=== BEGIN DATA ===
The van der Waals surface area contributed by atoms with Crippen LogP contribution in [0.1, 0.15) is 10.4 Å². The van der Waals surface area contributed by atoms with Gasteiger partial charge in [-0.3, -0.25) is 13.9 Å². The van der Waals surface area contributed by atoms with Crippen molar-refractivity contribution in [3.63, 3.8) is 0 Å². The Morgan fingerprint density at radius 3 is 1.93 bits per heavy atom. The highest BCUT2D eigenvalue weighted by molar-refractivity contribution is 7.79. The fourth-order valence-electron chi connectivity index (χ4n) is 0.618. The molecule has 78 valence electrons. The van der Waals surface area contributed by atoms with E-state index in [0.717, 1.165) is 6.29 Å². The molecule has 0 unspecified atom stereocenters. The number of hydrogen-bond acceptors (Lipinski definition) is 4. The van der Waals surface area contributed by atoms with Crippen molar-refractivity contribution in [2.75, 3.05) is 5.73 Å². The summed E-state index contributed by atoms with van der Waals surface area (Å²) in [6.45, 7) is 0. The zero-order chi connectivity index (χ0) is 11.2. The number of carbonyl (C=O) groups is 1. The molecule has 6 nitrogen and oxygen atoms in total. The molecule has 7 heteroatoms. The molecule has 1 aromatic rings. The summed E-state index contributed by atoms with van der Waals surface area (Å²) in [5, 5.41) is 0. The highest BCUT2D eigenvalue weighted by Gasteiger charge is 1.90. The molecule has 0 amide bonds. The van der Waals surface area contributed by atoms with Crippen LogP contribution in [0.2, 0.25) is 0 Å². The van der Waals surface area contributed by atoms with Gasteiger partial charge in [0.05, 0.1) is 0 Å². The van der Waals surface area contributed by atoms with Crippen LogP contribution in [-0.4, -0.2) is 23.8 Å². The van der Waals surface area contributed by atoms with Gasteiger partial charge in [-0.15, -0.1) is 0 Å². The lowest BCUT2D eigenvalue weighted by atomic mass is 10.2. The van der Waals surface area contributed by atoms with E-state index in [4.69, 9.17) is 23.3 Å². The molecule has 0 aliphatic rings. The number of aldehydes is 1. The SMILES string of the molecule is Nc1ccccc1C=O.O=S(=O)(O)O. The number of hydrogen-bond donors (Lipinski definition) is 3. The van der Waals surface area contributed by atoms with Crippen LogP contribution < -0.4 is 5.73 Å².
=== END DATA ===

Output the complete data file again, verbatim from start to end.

The van der Waals surface area contributed by atoms with Crippen LogP contribution in [0.1, 0.15) is 10.4 Å². The van der Waals surface area contributed by atoms with Gasteiger partial charge in [-0.3, -0.25) is 13.9 Å². The van der Waals surface area contributed by atoms with Crippen molar-refractivity contribution in [3.63, 3.8) is 0 Å². The Morgan fingerprint density at radius 3 is 1.93 bits per heavy atom. The highest BCUT2D eigenvalue weighted by molar-refractivity contribution is 7.79. The fourth-order valence-electron chi connectivity index (χ4n) is 0.618. The molecule has 78 valence electrons. The van der Waals surface area contributed by atoms with E-state index in [0.717, 1.165) is 6.29 Å². The molecule has 0 unspecified atom stereocenters. The number of hydrogen-bond acceptors (Lipinski definition) is 4. The van der Waals surface area contributed by atoms with Crippen molar-refractivity contribution in [2.75, 3.05) is 5.73 Å². The summed E-state index contributed by atoms with van der Waals surface area (Å²) in [6.45, 7) is 0. The zero-order chi connectivity index (χ0) is 11.2. The number of carbonyl (C=O) groups is 1. The molecule has 6 nitrogen and oxygen atoms in total. The molecule has 7 heteroatoms. The molecule has 1 aromatic rings. The summed E-state index contributed by atoms with van der Waals surface area (Å²) in [5, 5.41) is 0. The highest BCUT2D eigenvalue weighted by Gasteiger charge is 1.90. The molecule has 0 amide bonds. The van der Waals surface area contributed by atoms with Crippen LogP contribution in [0.2, 0.25) is 0 Å². The van der Waals surface area contributed by atoms with Gasteiger partial charge in [0.05, 0.1) is 0 Å². The van der Waals surface area contributed by atoms with Crippen LogP contribution in [-0.4, -0.2) is 23.8 Å². The van der Waals surface area contributed by atoms with Gasteiger partial charge in [-0.15, -0.1) is 0 Å². The lowest BCUT2D eigenvalue weighted by atomic mass is 10.2. The van der Waals surface area contributed by atoms with E-state index in [4.69, 9.17) is 23.3 Å². The molecule has 0 aliphatic rings. The number of aldehydes is 1. The SMILES string of the molecule is Nc1ccccc1C=O.O=S(=O)(O)O. The number of hydrogen-bond donors (Lipinski definition) is 3. The van der Waals surface area contributed by atoms with Crippen LogP contribution < -0.4 is 5.73 Å².